Ralph Higgins

Ralph Higgins
color pencil sketch by Gayle Higgins

Quotes I Like

"If you do not take an interest in the affairs of your government, then you are doomed to live under the rule of fools."

– Plato

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Sunday, July 27, 2014

Fractured Foundation

  

With too much travel, visits with friends and family, and local activities, I’ve been remiss in writing for my blog.  Being the lazy old guy that I am, I’m going to cheat and give you a post I wrote back in January of 2013.  Since it has application to today’s events and since most of you haven’t read it, I decided to post it again.  It’s worth some thought.  

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            "We have no government armed with power capable of contending with human passions unbridled by morality and religion. Avarice, ambition, revenge, or gallantry, would break the strongest cords of our Constitution as a whale goes through a net.”   This is a quote from John Adams’ address to the military in 1798.
 
            We’ve all seen pictures of men standing in soup lines during the Great Depression.   People were lined up for rations to feed their families.  Some tried to get menial work.  Anything to provide for their families.  My dad told me his family made soup out of chicken feet.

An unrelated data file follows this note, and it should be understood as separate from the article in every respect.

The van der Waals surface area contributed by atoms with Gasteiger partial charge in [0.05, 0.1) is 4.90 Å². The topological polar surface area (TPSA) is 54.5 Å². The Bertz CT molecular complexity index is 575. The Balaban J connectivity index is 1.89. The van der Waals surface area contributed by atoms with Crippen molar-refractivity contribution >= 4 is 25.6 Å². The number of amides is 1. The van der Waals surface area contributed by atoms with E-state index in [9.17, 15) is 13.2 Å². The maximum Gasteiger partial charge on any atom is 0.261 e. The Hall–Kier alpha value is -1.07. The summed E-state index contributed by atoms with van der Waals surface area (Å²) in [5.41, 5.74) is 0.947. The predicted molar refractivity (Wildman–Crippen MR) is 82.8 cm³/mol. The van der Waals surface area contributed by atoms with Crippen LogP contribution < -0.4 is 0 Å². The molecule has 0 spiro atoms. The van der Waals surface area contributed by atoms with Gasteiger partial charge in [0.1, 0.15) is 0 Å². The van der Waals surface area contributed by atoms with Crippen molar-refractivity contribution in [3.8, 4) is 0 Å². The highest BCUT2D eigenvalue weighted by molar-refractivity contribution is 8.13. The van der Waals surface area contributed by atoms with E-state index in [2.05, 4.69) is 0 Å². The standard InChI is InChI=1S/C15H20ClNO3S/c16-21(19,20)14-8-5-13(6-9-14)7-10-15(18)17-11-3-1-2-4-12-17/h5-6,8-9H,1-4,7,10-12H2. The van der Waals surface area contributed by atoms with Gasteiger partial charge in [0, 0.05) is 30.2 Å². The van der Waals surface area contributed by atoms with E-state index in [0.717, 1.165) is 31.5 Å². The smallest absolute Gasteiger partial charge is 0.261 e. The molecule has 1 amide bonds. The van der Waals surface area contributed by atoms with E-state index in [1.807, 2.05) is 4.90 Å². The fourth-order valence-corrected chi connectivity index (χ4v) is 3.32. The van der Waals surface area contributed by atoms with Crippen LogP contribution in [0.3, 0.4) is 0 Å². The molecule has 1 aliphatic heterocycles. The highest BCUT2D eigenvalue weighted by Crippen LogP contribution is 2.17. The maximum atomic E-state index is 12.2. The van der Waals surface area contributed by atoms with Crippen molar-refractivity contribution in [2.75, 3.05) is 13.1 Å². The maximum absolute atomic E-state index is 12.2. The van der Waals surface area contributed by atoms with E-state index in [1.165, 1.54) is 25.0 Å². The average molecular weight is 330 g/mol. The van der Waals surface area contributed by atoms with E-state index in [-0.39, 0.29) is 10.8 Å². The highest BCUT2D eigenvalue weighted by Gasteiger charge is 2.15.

What can we expect to happen in our cities if we had a depression today?  Would people sell an apple, line up for rations, or would the “uncivilized” element go on a looting rampage?  Remember the rioting in Los Angeles in 1992 and the post Katrina riots and looting in New Orleans? What has changed since the Great Depression?  

            Japan went through a tsunami with devastation beyond belief and there wasn’t a single report of looting, killing, riots…nothing.  Why?

            A brief glance at countries around the world provide a blatant picture of atrocities beyond belief, but here in the U.S., where our country was founded on Judeo/Christian principles, we expect more.  But do we still hold to those values?

            Do we have such a thin veneer of civilization in this country that a brief loss of electricity, a flood, or a trial verdict, for example, can provide a catalyst for the savages among us to plunder, rape, and kill? What does Japan have that we no longer have?